Mt. Arrowsmith biosphere struggles to define itself

City of Parksville, RDN willing to help - but not run - the area's biosphere reserve organization.

Mt. Arrowsmith is the dominant feature in the Mount Arrowsmith Biosphere Reserve.

Mt. Arrowsmith is the dominant feature in the Mount Arrowsmith Biosphere Reserve.

UPDATED Thurs., Aug. 16: Added new information from City of Parksville

After a presentation from Karen Hunter, Parksville council asked staff to look into how the city might be able to help the struggling Mount Arrowsmith Biosphere Reserve (MABR).

“We’ve begun discussions with UNESCO (United Nations Educational, Scientific and Cultural Organization), the university (VIU) and other partners,” mayor Chris Burger updated The News on Thursday.

Formed in 2000, the reserve is one of over 500 UNESCO designated sites in the world, but one of only two in B.C.

Hunter, former coordinator and current board member, gave council basically the same presentation she recently gave to the Regional District of Nanaimo highlighting the work the MABR has done and asking for help.

The RDN turned down taking over MABR completely, but is looking into how they can help.

The local MABR foundation has struggled with governance issues for years and failed a periodic review in 2010 for “not meeting the statutory framework criteria.”

They were given two years to fix it or face losing the UN designation — which would be a first in Canada.

But Hunter said “the past is the past and the future is bright,” stressing that they have a lot to offer in terms of scientific research, sustainability initiatives and public recognition.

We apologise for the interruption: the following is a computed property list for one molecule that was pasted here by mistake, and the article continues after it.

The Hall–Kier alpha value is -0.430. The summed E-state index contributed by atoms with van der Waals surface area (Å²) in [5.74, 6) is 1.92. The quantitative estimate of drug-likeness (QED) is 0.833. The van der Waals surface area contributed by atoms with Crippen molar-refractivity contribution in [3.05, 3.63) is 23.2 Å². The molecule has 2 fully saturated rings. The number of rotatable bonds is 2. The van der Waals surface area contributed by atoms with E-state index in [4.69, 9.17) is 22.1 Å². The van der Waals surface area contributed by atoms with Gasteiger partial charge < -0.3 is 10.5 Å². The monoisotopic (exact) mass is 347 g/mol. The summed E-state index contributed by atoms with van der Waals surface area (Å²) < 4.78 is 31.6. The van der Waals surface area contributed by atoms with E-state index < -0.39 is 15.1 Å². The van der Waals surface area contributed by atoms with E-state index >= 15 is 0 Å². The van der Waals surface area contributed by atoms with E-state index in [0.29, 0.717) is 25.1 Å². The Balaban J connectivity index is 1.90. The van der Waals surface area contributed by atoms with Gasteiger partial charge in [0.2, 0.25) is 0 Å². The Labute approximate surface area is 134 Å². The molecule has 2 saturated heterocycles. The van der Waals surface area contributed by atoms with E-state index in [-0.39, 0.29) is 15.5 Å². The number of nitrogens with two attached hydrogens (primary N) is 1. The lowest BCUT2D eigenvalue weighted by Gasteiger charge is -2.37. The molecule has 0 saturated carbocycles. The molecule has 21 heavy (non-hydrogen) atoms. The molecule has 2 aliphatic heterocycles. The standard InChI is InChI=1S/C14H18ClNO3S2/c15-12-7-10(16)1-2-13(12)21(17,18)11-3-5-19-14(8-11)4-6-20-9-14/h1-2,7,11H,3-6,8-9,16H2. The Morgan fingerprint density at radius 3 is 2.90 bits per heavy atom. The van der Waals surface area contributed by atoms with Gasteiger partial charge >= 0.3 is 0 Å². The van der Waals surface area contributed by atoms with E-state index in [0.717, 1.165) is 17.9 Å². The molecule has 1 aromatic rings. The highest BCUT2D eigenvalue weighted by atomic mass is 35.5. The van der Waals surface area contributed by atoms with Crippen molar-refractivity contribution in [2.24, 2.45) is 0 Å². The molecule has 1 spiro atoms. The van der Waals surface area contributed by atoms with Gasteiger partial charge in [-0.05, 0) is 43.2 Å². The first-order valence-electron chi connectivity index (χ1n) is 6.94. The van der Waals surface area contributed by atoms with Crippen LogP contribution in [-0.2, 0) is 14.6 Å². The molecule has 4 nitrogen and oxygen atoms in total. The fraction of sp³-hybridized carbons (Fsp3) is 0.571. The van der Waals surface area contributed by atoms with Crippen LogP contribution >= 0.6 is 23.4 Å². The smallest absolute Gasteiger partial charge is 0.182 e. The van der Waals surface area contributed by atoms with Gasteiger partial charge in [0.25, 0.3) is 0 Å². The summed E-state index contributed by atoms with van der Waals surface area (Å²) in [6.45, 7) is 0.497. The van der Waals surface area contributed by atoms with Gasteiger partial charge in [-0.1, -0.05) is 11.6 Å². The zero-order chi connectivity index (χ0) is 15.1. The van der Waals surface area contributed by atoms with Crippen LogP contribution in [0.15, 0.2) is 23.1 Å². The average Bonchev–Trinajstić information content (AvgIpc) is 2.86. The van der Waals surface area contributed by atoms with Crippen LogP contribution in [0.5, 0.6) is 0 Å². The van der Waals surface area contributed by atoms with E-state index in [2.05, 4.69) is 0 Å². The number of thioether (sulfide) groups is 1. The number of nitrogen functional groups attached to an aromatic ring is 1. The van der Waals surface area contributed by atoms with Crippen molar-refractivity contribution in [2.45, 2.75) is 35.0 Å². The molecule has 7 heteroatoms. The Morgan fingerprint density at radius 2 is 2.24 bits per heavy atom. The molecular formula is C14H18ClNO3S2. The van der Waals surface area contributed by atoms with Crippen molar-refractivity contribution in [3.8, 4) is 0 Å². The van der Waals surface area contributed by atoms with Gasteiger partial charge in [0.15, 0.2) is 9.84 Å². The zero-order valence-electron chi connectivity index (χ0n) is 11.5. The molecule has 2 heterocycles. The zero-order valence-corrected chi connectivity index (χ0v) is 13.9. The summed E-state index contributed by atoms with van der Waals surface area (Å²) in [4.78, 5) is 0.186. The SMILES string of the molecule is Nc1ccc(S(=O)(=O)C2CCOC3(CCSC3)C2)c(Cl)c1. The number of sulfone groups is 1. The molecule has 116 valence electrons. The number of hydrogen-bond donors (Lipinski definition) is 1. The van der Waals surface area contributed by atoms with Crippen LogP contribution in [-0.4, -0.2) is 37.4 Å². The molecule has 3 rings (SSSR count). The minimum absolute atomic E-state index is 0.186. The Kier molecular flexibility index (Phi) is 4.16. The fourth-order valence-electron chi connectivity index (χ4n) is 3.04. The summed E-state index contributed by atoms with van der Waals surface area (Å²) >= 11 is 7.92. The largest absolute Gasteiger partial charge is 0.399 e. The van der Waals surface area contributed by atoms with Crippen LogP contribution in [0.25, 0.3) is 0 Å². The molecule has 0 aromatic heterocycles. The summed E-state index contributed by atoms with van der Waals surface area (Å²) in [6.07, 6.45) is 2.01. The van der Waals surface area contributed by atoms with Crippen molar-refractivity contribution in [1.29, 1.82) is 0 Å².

When pressed for details, Hunter struggled to define the reserve.

“It’s about model regions trying to come up with innovative solutions for sustainability,” she said pointing to some of the climate and invasive species monitoring they are involved in.

“I don’t want to put a boundary on what a biosphere reserve is,” she said explaining they are all different, shaped by the local people and geography.

Each councillor who spoke said they supported the reserve, but several did talk about the past.

“As a resident of this area, the past has tainted a lot of things,” said coun. Marc Lefebvre, asking what the reserve can do to guard against similar problems in the future.

Hunter admitted they don’t have anything in their current bylaws to stop similar problems with “rouge elements” in the future, but that was one of the things they were looking to the city for.

“We are asking local governments to provide expertise,” she said. “This region is not shy of progressive sustainability initiatives,” and are experts in governance.

She said local governments are already doing a lot of the biosphere work but are not getting the credit and she sees big opportunities, including tourism.

She summed up that they are not asking for anything specifically, just for Parksville to be more involved.

“The key to moving forward is to establish the right governance structure,” agreed Burger, who others praised for his work on the issue.

“The biosphere reserve is near and dear to my heart,” he said agreeing that “it comes with a lot of international recognition” and the city could take better advantage of the opportunities.

To that end the city and VIU are “having great discussions and looking at different model that would have longevity,” he said.

“The university is very interested, but it’s still early.”

They are also looking at options like private sector involvement and coordinating with Clayoquot Sound on the west side of the Island, the province’s only other UNESCO biosphere.

Council passed a motion asking staff to report back on what the city could do to help. Coun. Al Greir was the only one to vote against it, saying he can see some of the benefits but they haven’t been successful enough on their own and it would be extra work for Parksville staff.

For more on the reserve check http://mabr.ca.